California regulators approve water cutbacks

California regulators approve water cutbacks

[JURIST] California’s State Water Resources Control Board [official website] on Tuesday approved rules [press release, PDF; materials] that will limit how people, governments and businesses can use water during the state’s drought, promoting deep conservation efforts in the process. The rules include forcing cities to limit watering on public property and encouraging homeowners to let their lawns die. California Governor Jerry Brown [official website] was a strong supporter of the stringent regulations, arguing that water agencies should cut down urban water use by 25 percent from their 2013 level to help yield the water savings necessary during a four-year drought. It is unclear what penalties local agencies and the state water board will impose on those that don’t meet the water use targets. Moreover, the board lacks staff to supervise each of the hundreds of water agencies. Some agencies do not have the resources necessary to issue tickets to those who waste water or fail to meet the restrictions. Under the new rules, each city is required to cut water use by close to 36 percent compared with 2013 levels. This has created skepticism among local water departments who see the proposal as unrealistic since it could cause higher water bills and declining property values.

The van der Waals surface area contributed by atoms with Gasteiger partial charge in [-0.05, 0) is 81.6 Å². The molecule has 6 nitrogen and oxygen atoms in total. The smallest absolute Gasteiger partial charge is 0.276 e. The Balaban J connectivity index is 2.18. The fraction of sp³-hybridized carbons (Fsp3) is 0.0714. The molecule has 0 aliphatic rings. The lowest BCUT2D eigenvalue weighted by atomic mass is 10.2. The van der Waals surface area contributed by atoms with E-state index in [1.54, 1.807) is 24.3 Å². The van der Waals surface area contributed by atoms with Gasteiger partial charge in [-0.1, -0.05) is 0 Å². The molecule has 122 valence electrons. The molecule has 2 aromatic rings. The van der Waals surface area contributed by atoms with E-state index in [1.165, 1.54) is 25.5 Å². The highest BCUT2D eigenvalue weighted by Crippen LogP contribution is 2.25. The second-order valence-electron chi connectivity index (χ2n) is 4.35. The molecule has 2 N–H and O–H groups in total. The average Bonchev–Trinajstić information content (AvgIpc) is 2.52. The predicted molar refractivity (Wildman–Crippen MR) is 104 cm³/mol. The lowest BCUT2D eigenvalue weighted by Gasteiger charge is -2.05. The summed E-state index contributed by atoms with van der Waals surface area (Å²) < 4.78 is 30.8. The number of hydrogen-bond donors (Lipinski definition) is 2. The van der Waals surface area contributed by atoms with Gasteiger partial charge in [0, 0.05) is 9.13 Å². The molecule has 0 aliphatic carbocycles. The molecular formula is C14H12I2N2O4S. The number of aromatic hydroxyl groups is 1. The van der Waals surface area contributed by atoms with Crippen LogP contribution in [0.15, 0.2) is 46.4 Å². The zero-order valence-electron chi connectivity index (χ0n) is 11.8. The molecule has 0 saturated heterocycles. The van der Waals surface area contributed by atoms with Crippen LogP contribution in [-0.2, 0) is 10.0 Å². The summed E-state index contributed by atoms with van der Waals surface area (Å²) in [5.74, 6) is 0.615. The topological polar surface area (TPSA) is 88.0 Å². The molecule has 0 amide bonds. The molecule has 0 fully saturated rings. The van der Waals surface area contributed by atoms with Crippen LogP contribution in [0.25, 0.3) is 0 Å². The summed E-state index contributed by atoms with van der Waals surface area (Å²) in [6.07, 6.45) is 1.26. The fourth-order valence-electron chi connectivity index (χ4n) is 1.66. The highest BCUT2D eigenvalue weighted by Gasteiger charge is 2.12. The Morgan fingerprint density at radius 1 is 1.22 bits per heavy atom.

California’s water restriction issues have been a hot topic for several years now. On April 1, Brown issued Executive Order B-29-15 [text, PDF], which mandates water-use restrictions throughout the state and which will remain in effect through February 28, 2017. JURIST Guest Columnist Griffen Thorne, Student at Loyola University Chicago School of Law, argued that the legal framework these restrictions establish could produce lasting effects [JURIST op-ed] in the state by incentivizing water reductions and innovation. The order also incentivizes investment in energy-efficient technology, in a step towards ensuring that future generations of Californians will have better access to water.